The Slavic Bank
The bank was set up on 8th February 1933 by a credit cooperative which was organised in the “Union of Polish Cooperatives in Germany” (Związek Spółdzielni Polskich w Niemczech). Start capital amounted to 150,000 RM, and was raised to 500,000 RM in 1937. The patron of the bank was Pastor Bolesław Domański. The bank conducted the usual business associated with a credit institute: giving credit and handling financial transactions. 90% of the credit was given to cooperative banks and agrarian trading companies, which borrowed money to be able to purchase artificial fertilisers and seeds. The Bank also financed many different activities undertaken by Polish organisations in Germany. It possessed a variety of real estate, including the student boarding school building in Breslau (Wrocław), a house in Opole on Nikolaistraße, a house and a piece of land in the village of St. Anne’s Mountain (Góra św. Anny), building land for the girls’ grammar school in Racibórz, and the Polish grammar school building in Marienwerder (Kwidzyń). In February 1940 the Nazi regime dissolved the Slavic Bank and confiscated its assets. After the Second World War the “Union of Poles in Germany” succeeded in recovering only a part of the assets. Even today some Poles in Germany are demanding that an enquiry be opened once more to fix an appropriate level of compensation.
The history of Polish banks in Germany goes back as far as the turn of the 20th century. The first financial institutes were set up in Silesia and Eastern Prussia. They had a cooperative character and were intended to support Polish agriculture. In addition they were mean to improve communication between Polish farmers and the banking system. Thus Polish banks in Germany fulfilled two closely related functions – business and national – which remained valid over the next few decades.
From the very start the organisation and business activities of Polish banks in Germany was intimately linked with the Poznan Bank, the “Bank Przemysłowców” (Industry Bank) and the “Bank Spółek Zarobkowych”, (Social Acquisition Bank). Above all there were two types of bank which enjoyed great popularity in Germany: the “Bank Ludowy” (People’s Bank) and the “Rolnik” (Farmer). The former was similar to the Industry Bank in Poznan. It was set up in 1861 and their organisations were closely connected. The “Rolnik” was set up in agrarian regions. Its duties included advising farmers on how to purchase cereals and sell produce necessary for agrarian production (artificial fertilisers, seeds, heating material etc.) The first “Rolnik” Bank was set up in 1906 in Złotów. Other branch-specific banks were also set up in Germany. These included construction and consumption cooperatives. That said, they did not survive the First World War.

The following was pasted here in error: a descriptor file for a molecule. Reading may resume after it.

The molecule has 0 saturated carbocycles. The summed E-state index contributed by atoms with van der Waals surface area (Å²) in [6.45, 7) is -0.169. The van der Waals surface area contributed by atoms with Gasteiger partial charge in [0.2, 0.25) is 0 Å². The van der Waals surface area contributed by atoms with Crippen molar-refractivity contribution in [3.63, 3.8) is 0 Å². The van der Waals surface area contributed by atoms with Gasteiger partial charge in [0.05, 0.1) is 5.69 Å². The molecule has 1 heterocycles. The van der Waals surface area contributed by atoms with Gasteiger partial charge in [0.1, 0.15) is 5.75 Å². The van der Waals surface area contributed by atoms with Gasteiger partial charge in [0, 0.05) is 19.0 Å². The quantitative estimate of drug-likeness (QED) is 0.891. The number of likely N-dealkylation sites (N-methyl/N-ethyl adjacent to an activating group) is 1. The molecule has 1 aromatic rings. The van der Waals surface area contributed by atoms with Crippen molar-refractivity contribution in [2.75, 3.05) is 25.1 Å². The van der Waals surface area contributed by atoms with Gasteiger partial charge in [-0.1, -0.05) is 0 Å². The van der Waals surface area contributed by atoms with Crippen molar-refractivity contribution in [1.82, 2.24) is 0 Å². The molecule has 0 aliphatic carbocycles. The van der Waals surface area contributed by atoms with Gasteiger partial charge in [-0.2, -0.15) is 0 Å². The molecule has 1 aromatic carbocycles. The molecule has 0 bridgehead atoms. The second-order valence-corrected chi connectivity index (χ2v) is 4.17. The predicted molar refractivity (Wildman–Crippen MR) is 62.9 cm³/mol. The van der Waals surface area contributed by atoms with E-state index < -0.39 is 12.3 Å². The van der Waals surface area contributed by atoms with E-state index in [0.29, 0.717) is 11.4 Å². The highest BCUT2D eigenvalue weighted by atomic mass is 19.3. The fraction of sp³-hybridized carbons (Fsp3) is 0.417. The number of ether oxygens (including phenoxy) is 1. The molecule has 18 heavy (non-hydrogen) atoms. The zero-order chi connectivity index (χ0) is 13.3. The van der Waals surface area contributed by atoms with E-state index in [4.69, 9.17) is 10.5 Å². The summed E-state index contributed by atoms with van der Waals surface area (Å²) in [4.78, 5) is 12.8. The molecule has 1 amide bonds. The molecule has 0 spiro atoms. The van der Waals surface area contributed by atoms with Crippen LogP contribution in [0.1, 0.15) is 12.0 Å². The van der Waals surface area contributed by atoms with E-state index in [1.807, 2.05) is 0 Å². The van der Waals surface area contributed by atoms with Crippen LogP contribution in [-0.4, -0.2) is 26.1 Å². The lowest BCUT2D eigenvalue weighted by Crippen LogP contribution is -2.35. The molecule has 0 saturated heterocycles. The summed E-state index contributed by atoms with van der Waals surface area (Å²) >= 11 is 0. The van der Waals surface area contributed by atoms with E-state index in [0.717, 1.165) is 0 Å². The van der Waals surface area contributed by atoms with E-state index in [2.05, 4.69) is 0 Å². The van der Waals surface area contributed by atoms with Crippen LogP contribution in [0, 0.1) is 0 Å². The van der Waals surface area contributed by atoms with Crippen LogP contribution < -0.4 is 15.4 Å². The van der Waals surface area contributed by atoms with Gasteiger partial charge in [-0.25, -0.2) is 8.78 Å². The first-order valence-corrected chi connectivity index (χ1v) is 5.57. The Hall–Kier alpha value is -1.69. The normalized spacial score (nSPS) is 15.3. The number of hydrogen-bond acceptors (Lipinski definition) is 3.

The end of the First World War marked an important break in the growth of banking cooperatives. In 1918 27 Polish cooperatives had survived in Germany. Reorganisations were necessary as a result of the creation of Poland and drawing new border lines. Poznan no longer played the central role as a headquarters for finance and organisation. Political (the plebiscite and the Silesian uprising), economic (inflation) and personal (the return of Polish bankers to Poland) factors all influenced the development of the cooperatives. In this period we should particularly note the achievements of the “Bank Rabotników” (Workers’ Bank) in Bochum, which was set up in 1917. After all the branches of the Poznan Bank in Westphalia were closed down it took over responsibility for cooperative activities and financial transactions. The bank enjoyed many years of impressive growth in the following years. In 1920 it had access to cash reserves of 115,000 Marks, and had seven branches in the Ruhrgebiet (in Castrop, Wanne, Dortmund, Hamborn-Marxloh, Herne, Horst-Emscher and Recklinghausen). In addition it had a branch in the Netherlands, one in Katowice and one in Toruń. The bank financed Polish cultural activities and the educational system where its credit was used to finance Polish lessons. The swift growth of the Bank slowed down in the mid 1920s due to emigration to Poland and the withdrawal of deposits. Because it had little or no income now the bank reduced its activities from year to year, something which reduced its importance accordingly.